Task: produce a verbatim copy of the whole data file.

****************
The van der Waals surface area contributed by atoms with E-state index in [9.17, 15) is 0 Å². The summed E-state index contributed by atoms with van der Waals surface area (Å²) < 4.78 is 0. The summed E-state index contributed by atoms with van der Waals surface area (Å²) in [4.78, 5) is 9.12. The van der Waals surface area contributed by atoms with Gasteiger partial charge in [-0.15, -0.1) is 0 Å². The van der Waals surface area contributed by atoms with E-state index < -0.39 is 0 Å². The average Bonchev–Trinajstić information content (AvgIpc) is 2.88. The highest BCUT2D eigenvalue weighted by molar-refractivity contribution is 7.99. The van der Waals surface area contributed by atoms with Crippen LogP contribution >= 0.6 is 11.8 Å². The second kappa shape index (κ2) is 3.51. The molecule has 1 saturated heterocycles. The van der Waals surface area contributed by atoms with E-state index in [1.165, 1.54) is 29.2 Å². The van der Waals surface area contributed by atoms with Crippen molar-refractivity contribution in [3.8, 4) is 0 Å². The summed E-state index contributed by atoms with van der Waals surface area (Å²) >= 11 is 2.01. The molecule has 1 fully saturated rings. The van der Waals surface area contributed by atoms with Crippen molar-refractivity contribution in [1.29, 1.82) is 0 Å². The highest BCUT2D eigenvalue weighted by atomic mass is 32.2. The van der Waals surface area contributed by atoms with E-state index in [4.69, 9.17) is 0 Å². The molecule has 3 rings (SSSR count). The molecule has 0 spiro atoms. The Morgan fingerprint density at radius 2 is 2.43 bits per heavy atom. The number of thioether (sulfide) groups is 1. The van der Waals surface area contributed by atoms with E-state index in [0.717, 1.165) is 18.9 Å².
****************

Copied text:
The van der Waals surface area contributed by atoms with E-state index in [9.17, 15) is 0 Å². The summed E-state index contributed by atoms with van der Waals surface area (Å²) < 4.78 is 0. The summed E-state index contributed by atoms with van der Waals surface area (Å²) in [4.78, 5) is 9.12. The van der Waals surface area contributed by atoms with Gasteiger partial charge in [-0.15, -0.1) is 0 Å². The van der Waals surface area contributed by atoms with E-state index < -0.39 is 0 Å². The average Bonchev–Trinajstić information content (AvgIpc) is 2.88. The highest BCUT2D eigenvalue weighted by molar-refractivity contribution is 7.99. The van der Waals surface area contributed by atoms with Crippen LogP contribution >= 0.6 is 11.8 Å². The second kappa shape index (κ2) is 3.51. The molecule has 1 saturated heterocycles. The van der Waals surface area contributed by atoms with E-state index in [1.165, 1.54) is 29.2 Å². The van der Waals surface area contributed by atoms with Crippen molar-refractivity contribution in [3.8, 4) is 0 Å². The summed E-state index contributed by atoms with van der Waals surface area (Å²) >= 11 is 2.01. The molecule has 1 fully saturated rings. The van der Waals surface area contributed by atoms with Crippen molar-refractivity contribution in [1.29, 1.82) is 0 Å². The highest BCUT2D eigenvalue weighted by atomic mass is 32.2. The van der Waals surface area contributed by atoms with E-state index in [4.69, 9.17) is 0 Å². The molecule has 3 rings (SSSR count). The molecule has 0 spiro atoms. The Morgan fingerprint density at radius 2 is 2.43 bits per heavy atom. The number of thioether (sulfide) groups is 1. The van der Waals surface area contributed by atoms with E-state index in [0.717, 1.165) is 18.9 Å².